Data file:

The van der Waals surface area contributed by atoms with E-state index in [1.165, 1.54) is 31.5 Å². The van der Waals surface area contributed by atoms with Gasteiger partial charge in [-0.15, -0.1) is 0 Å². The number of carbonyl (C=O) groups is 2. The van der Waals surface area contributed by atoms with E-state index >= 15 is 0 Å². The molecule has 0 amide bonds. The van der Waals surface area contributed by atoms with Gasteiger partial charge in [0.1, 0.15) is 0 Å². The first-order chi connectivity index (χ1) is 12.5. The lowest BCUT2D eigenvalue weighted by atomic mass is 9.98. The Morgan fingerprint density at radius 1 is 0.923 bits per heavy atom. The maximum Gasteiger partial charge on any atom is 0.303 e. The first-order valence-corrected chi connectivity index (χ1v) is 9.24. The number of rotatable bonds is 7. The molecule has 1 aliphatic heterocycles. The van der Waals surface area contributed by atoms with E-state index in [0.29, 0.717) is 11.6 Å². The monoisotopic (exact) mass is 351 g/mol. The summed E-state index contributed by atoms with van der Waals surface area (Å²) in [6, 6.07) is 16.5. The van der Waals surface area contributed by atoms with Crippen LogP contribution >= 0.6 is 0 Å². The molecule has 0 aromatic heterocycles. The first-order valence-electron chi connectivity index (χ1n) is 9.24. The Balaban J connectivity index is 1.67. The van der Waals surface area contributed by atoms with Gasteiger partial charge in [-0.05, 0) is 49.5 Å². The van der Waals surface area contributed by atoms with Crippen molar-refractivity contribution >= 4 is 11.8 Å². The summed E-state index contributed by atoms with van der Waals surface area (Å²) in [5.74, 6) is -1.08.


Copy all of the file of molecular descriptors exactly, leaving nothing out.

The van der Waals surface area contributed by atoms with E-state index in [1.165, 1.54) is 31.5 Å². The van der Waals surface area contributed by atoms with Gasteiger partial charge in [-0.15, -0.1) is 0 Å². The number of carbonyl (C=O) groups is 2. The van der Waals surface area contributed by atoms with E-state index >= 15 is 0 Å². The molecule has 0 amide bonds. The van der Waals surface area contributed by atoms with Gasteiger partial charge in [0.1, 0.15) is 0 Å². The first-order chi connectivity index (χ1) is 12.5. The lowest BCUT2D eigenvalue weighted by atomic mass is 9.98. The Morgan fingerprint density at radius 1 is 0.923 bits per heavy atom. The maximum Gasteiger partial charge on any atom is 0.303 e. The first-order valence-corrected chi connectivity index (χ1v) is 9.24. The number of rotatable bonds is 7. The molecule has 1 aliphatic heterocycles. The van der Waals surface area contributed by atoms with E-state index in [0.29, 0.717) is 11.6 Å². The monoisotopic (exact) mass is 351 g/mol. The summed E-state index contributed by atoms with van der Waals surface area (Å²) in [6, 6.07) is 16.5. The van der Waals surface area contributed by atoms with Crippen LogP contribution >= 0.6 is 0 Å². The molecule has 0 aromatic heterocycles. The first-order valence-electron chi connectivity index (χ1n) is 9.24. The Balaban J connectivity index is 1.67. The van der Waals surface area contributed by atoms with Gasteiger partial charge in [-0.05, 0) is 49.5 Å². The van der Waals surface area contributed by atoms with Crippen molar-refractivity contribution >= 4 is 11.8 Å². The summed E-state index contributed by atoms with van der Waals surface area (Å²) in [5.74, 6) is -1.08.